[Last update: UNKNOWN 2001]

The United States Response to the September 11th Attack:

If Not Military Force and War, Then What? Ten Points.
Please reproduce and circulate these talking points.

The Friends Committee on National Legislation (FCNL) opposes the use of U.S. military force in response to the September 11th attacks on the World Trade Center and the Pentagon. Inevitably, the use of military force will place at risk the lives of innocent civilians who had nothing to do with the attacks of September 11th and most of whom are already suffering from oppression and poverty. The use of U.S. military force will only give the people who committed these crimes what they want. Scholars and analysts suggest that one of the prime motivations for the attacks was likely a desire for a strong U.S. military counter-reaction. A U.S.-led war in Central Asia will reinforce for many in the region the perception that the U.S. cares little for the innocent people (mostly Muslims) who are caught in the middle of its "war against terrorism," and U.S. military retaliation will likely be used by those who would organize future acts of terror as further "proof" that the U.S. is an enemy of Islam.

Many ask, if not military force and war, then what should the U.S. do instead to respond to these horrific attacks against innocent civilians? The U.S. must not sacrifice its core values in the process of defending them from acts of terror. Rather, the U.S. should demonstrate its enduring commitment to freedom, democracy, human rights, and the rule of law in the ways it responds to these acts of terror and pursues justice.

For example, we recommend that the U.S. government:

1. Mobilize and lead law enforcement agencies around the world to investigate, apprehend, and bring to justice those responsible to the full extent of U.S. and international law. In response to earlier bombing attacks against Pan Am flight 103, U.S. embassies in Africa, and the World Trade Center, U.S. law enforcement officials worked closely with law enforcement agencies in countries around the world to identify, apprehend, and prosecute the perpetrators of those attacks. To advance international cooperation to stop terrorism, the U.S. Senate should immediately ratify and implement the International Convention for the Suppression of Terrorist Bombing.

2. Preserve civil liberties, maintain full public accountability of U.S. governing institutions, and protect vulnerable minorities in the U.S. from hate crimes and harassment, particularly against Arab-Americans, Muslims, and others.

3. Lead the United Nations in cooperative action to interrupt and seize the financial resources that support these criminal terror networks. To support this effort, the U.S. Senate should promptly ratify and implement the International Convention on the Suppression of the Financing of Terrorism.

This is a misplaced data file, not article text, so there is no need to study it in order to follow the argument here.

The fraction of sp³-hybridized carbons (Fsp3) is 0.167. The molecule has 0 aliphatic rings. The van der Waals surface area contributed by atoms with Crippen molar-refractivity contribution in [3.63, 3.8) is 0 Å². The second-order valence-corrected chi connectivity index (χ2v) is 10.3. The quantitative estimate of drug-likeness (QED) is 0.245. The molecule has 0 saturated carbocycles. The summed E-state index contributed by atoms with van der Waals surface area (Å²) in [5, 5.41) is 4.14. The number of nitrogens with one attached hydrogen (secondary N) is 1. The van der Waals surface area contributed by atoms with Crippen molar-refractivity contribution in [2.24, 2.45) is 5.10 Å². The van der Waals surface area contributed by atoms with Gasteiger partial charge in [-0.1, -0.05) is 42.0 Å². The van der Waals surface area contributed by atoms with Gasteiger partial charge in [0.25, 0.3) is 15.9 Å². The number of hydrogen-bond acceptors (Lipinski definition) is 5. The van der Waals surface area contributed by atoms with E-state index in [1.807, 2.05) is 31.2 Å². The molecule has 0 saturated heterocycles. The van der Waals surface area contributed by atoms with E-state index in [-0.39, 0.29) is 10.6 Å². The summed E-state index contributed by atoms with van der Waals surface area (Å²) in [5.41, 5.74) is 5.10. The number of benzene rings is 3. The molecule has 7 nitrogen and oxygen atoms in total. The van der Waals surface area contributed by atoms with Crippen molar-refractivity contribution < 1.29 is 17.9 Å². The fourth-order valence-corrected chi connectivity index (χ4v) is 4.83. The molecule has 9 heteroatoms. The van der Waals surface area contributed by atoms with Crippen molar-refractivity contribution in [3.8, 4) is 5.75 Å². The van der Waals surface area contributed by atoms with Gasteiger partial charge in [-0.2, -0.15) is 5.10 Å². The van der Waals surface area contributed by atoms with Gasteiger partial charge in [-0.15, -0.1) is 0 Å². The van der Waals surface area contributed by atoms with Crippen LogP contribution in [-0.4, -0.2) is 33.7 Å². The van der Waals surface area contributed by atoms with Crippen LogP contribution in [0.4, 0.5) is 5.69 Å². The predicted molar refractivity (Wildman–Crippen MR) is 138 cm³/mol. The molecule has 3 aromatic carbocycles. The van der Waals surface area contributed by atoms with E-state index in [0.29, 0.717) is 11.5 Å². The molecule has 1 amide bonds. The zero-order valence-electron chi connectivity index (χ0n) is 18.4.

4. Lead the United Nations in bringing diplomatic, political, and economic pressure to bear against the governing regimes of nations that give support or shelter to terror networks. If international sanctions are applied, they should be focused narrowly on those in political power.

5. Respond with compassion and generous aid to the suffering of the innocent peoples in Iraq, the Sudan, Afghanistan, Pakistan, and other countries, even if their governments are found to support terror networks. For example, shower Afghanistan with humanitarian aid, not bombs.

6. Resume and intensify U.S. efforts to secure a just and lasting peace in the Israeli-Palestinian conflict, a major source of deep anti-U.S. sentiment throughout the Arab world.

7. Lead the international community in cooperative efforts to reduce stockpiles of chemical, biological, and nuclear weapons and materials in the U.S., Russia, and elsewhere and to guard against unauthorized use. Support increased funding for the "Nunn-Lugar" threat reduction initiative.

8. Support an international ban on the sale and transfer of weapons to zones of conflict. Weapons sales and transfers increase acts of violence, suffering, and the collapse of civil society institutions. The U.S. is the world's largest exporter of weapons. It should not export weapons to regimes that are undemocratic and violate human rights.

9. Dramatically increase U.S. humanitarian aid to refugees in zones of conflict, now numbering in the millions. War orphans, refugee children, and youth are especially vulnerable to recruitment by terrorist organizations. This is of special concern today in Afghanistan and Central Asia.

10. Assist individuals and families in the U.S. who have lost wage earners or jobs as a result of the attack and its economic aftermath.


For more information and resources, call FCNL or visit our website at http://www.fcnl.org/issues/air-violence/hijacking.htm

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